The visible sun turns white and weaves
His webs of silver thro’ the leaves.
The grassy sward beneath my foot
Is soft as lips of lambs and beeves.
How cool those blue-bells at the root
Of yonder tree, that dimly glance
Thro’ dews of their own radiance!
Yonder I see the river run,
Half in the shadow, half in sun;
And as I near its rushy brink
The sparkling minnows, where they lie
With silver bellies to the sky,
Flash from me in a shower and sink.
I stand in shadows cool and sweet,
But in the mirror at my feet
The heated azure heavens wink.
All round about this shaded spot,
Whither the sunshine cometh not,
Where all is beautiful repose,—
I know the kindled landscape glows.
But in this place of shade and sound,
Hid from the garish heat around,
I feel like one removed from pain
And fever of the happy brain,
Like one who, in the pleasant shade
The peaceful dead have slowly made,
Walking in silence, just perceives
The gaudy world from which he went
Subdue itself to his content,
Like that white globe beyond the leaves!
‘The First of July’ was published in The Athenæum (6 July, 1861 - No. 1758, p. 18).
I LOVED a lady fair of face,
A witching girl who made me wise;
I was a city drone, but Grace
Made me a poet with her eyes;
For Grace was sweet as sweet could be—
To me, at least, divinely fair:
And I believe I loved her—See!
This little curl of golden hair.
This curl upon her brow has gleamed
Beneath the sun’s alchemic touch;
But I, who stole it, little dream’d
That it could ever mean so much:
It summons back her lovely look,
The brow alive with thoughts untold,
The blushing laughter, when she shook
The sunshine from her locks of gold.
We played a little pleasing game,
A playful love, we knew not why:
I made acrostics on her name,
But came to kisses by-and-by.
This sleeping Cupid, red as wine,—
A quiver here, a spire beyond,—
She sent me as a Valentine,
And it reminds me we were fond.
And here,—a book of tender rhymes
That (for a wonder) time has kept:
I read it out a hundred times,
And marked some portions, where we wept:
A foolish volume it may be,
Yet o’er it she has laughed and grieved—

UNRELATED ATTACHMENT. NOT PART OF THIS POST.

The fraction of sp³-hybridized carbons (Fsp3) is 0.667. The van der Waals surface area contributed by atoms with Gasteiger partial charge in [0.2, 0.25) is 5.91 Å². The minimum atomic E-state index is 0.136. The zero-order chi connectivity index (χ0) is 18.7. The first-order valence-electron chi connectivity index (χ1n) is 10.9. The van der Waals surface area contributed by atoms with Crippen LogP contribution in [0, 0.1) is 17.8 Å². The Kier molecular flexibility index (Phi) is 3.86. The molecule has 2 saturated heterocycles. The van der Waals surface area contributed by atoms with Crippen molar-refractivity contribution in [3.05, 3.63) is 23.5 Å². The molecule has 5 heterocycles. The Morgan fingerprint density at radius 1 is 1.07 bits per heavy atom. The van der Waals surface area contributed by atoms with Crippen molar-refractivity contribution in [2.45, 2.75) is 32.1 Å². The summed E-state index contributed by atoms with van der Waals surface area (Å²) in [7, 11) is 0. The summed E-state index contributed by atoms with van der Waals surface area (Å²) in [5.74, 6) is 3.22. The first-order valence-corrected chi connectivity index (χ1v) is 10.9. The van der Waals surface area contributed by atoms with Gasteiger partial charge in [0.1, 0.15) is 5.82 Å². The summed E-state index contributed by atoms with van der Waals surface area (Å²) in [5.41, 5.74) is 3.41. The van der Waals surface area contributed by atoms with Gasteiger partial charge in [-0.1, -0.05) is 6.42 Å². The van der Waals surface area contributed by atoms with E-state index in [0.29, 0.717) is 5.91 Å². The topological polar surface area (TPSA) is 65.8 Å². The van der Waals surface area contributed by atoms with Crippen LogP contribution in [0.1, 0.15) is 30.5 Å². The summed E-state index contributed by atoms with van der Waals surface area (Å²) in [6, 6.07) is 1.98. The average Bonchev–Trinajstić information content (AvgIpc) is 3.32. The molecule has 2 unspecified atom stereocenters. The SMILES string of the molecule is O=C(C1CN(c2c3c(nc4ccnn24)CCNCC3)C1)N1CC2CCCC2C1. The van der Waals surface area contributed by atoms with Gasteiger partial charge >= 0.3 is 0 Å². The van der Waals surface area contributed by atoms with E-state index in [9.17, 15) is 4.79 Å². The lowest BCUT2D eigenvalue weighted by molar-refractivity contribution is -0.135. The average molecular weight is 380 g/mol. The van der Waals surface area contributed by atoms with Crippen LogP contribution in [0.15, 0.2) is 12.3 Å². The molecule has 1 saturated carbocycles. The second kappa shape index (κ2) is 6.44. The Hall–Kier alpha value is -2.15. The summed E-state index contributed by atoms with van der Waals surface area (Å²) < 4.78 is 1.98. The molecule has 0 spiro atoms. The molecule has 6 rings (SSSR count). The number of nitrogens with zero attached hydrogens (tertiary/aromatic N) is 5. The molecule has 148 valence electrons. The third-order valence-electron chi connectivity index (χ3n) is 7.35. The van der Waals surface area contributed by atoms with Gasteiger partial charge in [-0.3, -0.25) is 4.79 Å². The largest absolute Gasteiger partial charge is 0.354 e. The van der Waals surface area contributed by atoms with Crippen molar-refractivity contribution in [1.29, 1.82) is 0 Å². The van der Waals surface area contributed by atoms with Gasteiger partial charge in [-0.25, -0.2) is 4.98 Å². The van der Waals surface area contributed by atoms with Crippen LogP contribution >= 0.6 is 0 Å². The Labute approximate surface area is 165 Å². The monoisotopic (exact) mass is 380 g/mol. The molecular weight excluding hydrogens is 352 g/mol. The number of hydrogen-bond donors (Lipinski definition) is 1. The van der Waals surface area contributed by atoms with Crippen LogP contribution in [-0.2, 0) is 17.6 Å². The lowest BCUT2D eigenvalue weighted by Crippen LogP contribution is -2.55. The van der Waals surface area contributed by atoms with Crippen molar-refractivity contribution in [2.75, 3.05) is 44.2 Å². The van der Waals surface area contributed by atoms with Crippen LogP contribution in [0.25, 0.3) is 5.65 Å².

It says, we were so young, that we
Conferred the beauty we perceived.
Well, time passed on. Within, without,
My brain was hot, my face was fired;
We played our pretty folly out,
Till I grew bold and she grew tired;
Till I grew bold and she grew cold,
Forgetful what the years might bring—
We quarrelled, she not loath. Behold
This tiny, tarnish’d golden ring.
I bought the ring unknown to Grace,
A golden ring my love to crown,
And often, looking on her face,
Dreamed of a cottage out of town,—
A little garden, deaf to fame;
Till, blind with projects small and big,
Sure of its object, Love became
A gross ambition for a gig!
O, common folly, short and proud!
We quarrelled, parted, turning backs—
The gig came never from its cloud,
The cottage never felt a tax.
I bade, while brow and bosom burned,
A bitter truce to all my joys;
She married (well, they say), and learned
The knack of rearing girls and boys.
I keep the tokens I have shown,
And hold them very dear, in truth,—
Not for the single loss, I own,
But for the general loss of youth;
Love dies, but memories renew
The heart whose crust is hard and cold:
Romeo is young at forty-two,
And Juliet can ne’er be old!
R. W. BUCHANAN.
‘Souvenirs’ was published in Once A Week (27 July, 1861).
“WHEN, as a girl, with future-seeking eyes,
I learnt those bloody tears which make us wise,
By marrying into perfect womanhood,
Few hopes were mine, and wishes few but good:
How to make glad one little happy place
Where he and I might worship God aright—
Some little happy home that I might grace,
And day by day grow nearer to the light
Of my own love reflected on his face.
Are mine eyes opened? Is my breast laid bare?
Ah, no, no, no! if love survive in duty.
And if his face seem vacant of the rare
Calm faith that maketh common things seem fair,
The dimly mirror’d beauty